He allocated $482 million for energy generation projects to address power shortages that are undermining economic activity, as well as provision of basic social services in the country. Chinamasa also proposed $299.3 million for Information Communication Technology backbone infrastructure, followed by $133.8 million towards transport infrastructure.

Admitting that recovery requires substantial funding, the Finance Minister said Zimbabwe would take advantage of the increasingly positive international sentiment to lure investment.

In response to the declining commodity prices, which continue to weigh heavily on mineral exports, Chinamasa said increased focus in 2016 would be directed to value addition and beneficiation. The measures are expected to narrow the competiveness gap and boost production domestic production across major economic sectors

On agriculture, Chinamasa said appropriate policies, efficient institutions and systems were essential to counter the effects of climate change to ensure a successful 2015/16 agricultural season.

He said the 2015/16 season has a target of 2,1 million hectares for grain crops with a budgetary requirement of $1,7 billion. The financing of agriculture would be through banking sector support under the coordination of the Reserve Bank of Zimbabwe, which has set aside about $1 billion.

He said the RBZ has already announced its readiness to facilitate additional financial facilities under which commercial banks will identify productive anchor farmers who will be targeted to enhance support and recapitalisation at affordable interest rates.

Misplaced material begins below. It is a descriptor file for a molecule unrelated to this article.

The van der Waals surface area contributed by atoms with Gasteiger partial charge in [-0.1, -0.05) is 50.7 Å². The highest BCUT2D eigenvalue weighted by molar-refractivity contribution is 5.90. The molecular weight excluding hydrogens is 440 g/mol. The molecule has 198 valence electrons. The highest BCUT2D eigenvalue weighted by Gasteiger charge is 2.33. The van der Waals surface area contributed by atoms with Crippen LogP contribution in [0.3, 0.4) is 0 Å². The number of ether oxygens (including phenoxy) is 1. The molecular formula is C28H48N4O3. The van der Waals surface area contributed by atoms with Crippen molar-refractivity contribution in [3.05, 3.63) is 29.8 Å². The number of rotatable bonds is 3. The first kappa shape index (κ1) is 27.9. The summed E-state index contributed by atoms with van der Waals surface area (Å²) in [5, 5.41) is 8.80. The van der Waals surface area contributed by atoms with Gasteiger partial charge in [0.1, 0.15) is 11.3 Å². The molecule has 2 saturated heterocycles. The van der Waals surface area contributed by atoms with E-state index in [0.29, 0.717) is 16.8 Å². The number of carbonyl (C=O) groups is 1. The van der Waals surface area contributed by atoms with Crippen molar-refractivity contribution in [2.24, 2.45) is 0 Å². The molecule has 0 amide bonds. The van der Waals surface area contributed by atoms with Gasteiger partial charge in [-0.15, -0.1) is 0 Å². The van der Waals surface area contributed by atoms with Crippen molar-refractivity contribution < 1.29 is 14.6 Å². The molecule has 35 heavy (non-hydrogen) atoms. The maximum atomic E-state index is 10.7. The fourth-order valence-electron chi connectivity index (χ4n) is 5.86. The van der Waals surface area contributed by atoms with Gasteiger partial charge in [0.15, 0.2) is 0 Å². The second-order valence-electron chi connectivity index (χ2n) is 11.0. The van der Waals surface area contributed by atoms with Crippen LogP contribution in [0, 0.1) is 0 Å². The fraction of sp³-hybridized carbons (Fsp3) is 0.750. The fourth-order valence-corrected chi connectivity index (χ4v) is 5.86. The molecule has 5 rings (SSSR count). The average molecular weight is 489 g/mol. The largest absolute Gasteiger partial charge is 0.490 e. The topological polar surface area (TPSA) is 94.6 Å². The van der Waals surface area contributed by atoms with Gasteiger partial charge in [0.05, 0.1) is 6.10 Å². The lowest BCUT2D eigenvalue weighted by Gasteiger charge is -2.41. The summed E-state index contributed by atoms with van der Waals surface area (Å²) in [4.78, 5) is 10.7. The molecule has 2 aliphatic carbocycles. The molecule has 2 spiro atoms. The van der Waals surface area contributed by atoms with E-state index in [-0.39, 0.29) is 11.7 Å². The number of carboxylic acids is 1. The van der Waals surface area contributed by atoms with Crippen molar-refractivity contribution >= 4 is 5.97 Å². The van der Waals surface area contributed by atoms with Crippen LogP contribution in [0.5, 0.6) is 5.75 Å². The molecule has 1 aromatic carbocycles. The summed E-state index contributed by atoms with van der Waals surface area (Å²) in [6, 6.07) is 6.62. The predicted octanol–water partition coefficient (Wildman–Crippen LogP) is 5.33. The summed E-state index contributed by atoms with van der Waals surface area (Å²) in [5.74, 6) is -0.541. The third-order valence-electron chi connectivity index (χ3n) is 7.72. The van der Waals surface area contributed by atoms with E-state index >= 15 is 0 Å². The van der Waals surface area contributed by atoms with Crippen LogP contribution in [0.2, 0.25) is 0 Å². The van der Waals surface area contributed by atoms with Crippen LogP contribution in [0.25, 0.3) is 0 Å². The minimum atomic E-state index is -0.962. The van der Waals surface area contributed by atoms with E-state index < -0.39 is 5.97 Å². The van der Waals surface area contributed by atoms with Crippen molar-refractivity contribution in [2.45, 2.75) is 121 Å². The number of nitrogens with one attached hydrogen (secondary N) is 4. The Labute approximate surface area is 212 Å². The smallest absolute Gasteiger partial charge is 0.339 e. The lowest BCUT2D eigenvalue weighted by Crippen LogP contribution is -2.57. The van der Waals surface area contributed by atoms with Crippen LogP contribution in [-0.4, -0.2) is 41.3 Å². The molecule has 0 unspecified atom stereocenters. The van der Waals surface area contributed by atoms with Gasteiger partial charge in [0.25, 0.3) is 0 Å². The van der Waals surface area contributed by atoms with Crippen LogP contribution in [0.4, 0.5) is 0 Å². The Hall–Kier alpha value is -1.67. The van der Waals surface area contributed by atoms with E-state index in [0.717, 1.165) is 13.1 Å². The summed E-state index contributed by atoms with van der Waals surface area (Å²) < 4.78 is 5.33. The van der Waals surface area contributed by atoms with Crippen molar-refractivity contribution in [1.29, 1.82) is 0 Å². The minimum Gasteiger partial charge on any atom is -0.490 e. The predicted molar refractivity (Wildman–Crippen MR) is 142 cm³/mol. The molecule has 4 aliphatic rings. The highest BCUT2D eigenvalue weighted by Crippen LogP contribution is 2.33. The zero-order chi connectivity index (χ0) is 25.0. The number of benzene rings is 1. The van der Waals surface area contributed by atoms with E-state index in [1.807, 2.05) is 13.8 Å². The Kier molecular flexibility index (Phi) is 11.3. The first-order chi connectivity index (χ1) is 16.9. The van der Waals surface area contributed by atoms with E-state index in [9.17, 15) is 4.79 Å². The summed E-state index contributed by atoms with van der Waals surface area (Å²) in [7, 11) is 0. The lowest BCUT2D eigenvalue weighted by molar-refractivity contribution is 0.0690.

Chinamasa said contracts for contract farming for 2015/16 valued at $392,9 million have since been concluded. He reported the government has cleared all its arrears to farmers for maize and grain deliveries.

Chinamasa said $28 million has been allocated under the Presidential Agricultural Support Inputs Scheme targeting 300,000 vulnerable households.

The government took over Cottco to restore its role in the cotton industry value chain that benefits more than 300,000 small holder farmers in rural communities around the Gokwe, Sanyati, Rushinga and Chisumbanje areas. Chinamasa said $25,8 million had been allocated for the cotton input financing scheme targeting 250,00 hectares in the current systems.

He said the government would be giving free inputs for the cotton farmers for the next three seasons in order to encourage farmers to return to cotton production. Chinamasa said there are also contract farming arrangements targeting 255,000 hectares that will benefit 157,000 growers.

Fiscal incentives for incremental exports of horticultural products would be given while the government seeks to increase soya bean production from below 60,000 tonnes to about 240,000 tonnes. Chinamasa said banks have so far availed $25 million towards soya bean production for the 2015/16 season.

He said a $98,6 million loan facility was secured by President Mugabe from the Brazilian government for machinery targeting 21,136 small holder A1 and communal farmers on 178 irrigation schemes across the country’s various provinces.

The minister said by the end of October, equipment worth $32,8 million had been received and distributed to all provinces on a cost recovery basis.

He said the government was targeting 11,290 hectares of irrigable land that would benefit 3,890 households throughout the country with an allocation of $7 million from the budget and $8,6 million from development partners.

Chinamasa also revealed plans to invest $2,1 billion towards setting up gas mines, power stations and dams in the Gwayi-Lupane areas. A coal bed methane gas project there would generate about 300 megawatts of electricity.